Poizner turns heat up on health insurance companies

November 18, 2010 12:00:00 AM PST
As the nation debates the future of health care, California's insurance commissioner is trying to turn up the heat.

Steve Poizner is pushing for better care by publicizing performance ratings for the leading HMO's and PPO's in the state.

"This is a wake-up call. Some of the results are atrocious," he said Thursday.

For the 2.5 million Californians who have a Preferred Provider Organization (PPO) for health insurance, a new report card by the California Department of Insurance may open the door for better care and service. None of the six companies received the highest rating of four stars. They were mostly in the mediocre range of two to three stars.

"It's now time for everyone to put a lot of pressure on health insurance companies. They better step up and improve," Poizner said.

Among the worst performers when it comes to meeting the national standard of care and providing good customer service, were Anthem Blue Cross, Blue Shield of California, Blue Shield Life and Health Net. They got a "fair" rating with only two stars. When it came to service, they were at the bottom joining United Healthcare and Cigna with one star, considered a "poor" rating.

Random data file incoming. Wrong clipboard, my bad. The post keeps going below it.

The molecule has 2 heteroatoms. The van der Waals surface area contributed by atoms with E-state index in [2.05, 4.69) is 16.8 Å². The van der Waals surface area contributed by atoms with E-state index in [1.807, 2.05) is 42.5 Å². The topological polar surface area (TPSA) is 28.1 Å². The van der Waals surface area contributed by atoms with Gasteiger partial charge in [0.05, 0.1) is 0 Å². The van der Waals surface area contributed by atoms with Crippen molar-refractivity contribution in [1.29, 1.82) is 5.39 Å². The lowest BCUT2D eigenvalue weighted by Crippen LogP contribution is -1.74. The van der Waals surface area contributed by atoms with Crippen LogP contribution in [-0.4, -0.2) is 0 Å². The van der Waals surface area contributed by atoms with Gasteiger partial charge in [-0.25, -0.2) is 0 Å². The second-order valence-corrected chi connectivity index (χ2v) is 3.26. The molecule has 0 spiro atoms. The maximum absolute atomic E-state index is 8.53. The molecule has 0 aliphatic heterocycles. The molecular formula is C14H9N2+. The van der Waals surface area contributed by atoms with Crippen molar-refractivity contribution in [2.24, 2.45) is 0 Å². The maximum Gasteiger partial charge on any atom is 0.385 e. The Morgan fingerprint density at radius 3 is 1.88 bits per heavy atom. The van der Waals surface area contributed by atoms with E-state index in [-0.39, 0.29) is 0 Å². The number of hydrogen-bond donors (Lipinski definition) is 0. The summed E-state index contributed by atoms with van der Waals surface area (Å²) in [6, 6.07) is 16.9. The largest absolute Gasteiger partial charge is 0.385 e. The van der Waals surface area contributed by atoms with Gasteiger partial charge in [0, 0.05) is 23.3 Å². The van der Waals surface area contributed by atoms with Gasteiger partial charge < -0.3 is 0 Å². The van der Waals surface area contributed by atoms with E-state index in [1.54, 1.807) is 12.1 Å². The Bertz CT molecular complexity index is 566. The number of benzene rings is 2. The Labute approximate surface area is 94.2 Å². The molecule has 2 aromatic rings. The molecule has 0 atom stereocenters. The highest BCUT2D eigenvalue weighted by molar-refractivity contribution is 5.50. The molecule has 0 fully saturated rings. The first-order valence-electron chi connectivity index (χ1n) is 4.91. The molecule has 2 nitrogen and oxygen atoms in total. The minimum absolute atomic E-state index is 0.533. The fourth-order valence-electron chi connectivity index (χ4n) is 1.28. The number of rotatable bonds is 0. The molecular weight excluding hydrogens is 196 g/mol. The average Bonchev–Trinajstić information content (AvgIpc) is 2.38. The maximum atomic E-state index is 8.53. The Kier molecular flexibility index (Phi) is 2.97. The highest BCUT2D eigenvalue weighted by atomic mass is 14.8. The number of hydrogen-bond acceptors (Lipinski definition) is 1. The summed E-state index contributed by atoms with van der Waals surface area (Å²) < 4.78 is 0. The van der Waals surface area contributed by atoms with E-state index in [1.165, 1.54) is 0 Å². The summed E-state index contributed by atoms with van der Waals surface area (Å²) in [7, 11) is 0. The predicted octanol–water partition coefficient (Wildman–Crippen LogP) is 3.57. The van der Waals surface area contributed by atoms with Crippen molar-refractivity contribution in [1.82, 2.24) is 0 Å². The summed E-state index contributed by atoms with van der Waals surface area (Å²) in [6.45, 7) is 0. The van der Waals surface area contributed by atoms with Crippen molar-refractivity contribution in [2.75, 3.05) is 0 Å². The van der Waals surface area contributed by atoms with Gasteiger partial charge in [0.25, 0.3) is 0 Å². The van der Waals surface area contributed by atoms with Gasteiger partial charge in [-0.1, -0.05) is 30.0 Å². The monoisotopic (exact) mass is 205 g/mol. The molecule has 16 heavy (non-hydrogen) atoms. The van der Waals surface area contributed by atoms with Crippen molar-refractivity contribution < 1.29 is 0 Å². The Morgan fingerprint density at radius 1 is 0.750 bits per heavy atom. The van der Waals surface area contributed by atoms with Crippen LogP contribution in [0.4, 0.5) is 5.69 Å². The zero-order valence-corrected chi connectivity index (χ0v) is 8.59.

Most PPO insurance companies had not reviewed the report card yet, but United HealthCare and Aetna said they are committed to improving service.

"I just saw your list and I was astonished. My God," PPO member Wyatt Earp said.

ABC7 showed PPO members the ratings and they say they are consistent with their experience.

"On the phone, they ask who it is and I have to repeat everything I just said to some other girl when she transfers me to somebody else," Earp says.

Some people say they do not understand all the letters insurance companies send.

"I think the companies need to do a better job on explaining things and they have all these crazy codes that you don't know what they are," says PPO member Leslie Clemons.

Healthcare advocates may start pushing insurance companies to be more clear.

"So that customers have better information, they have clearer standards, and they have more transparency so they can make purchasing decisions when they're deciding between plans," says Anthony Wright with Health Access California.

On a positive note, the report found that 8 out of every 10 PPO members had a favorable experience with their plan, and that two-thirds of patients are getting the right care for their condition.


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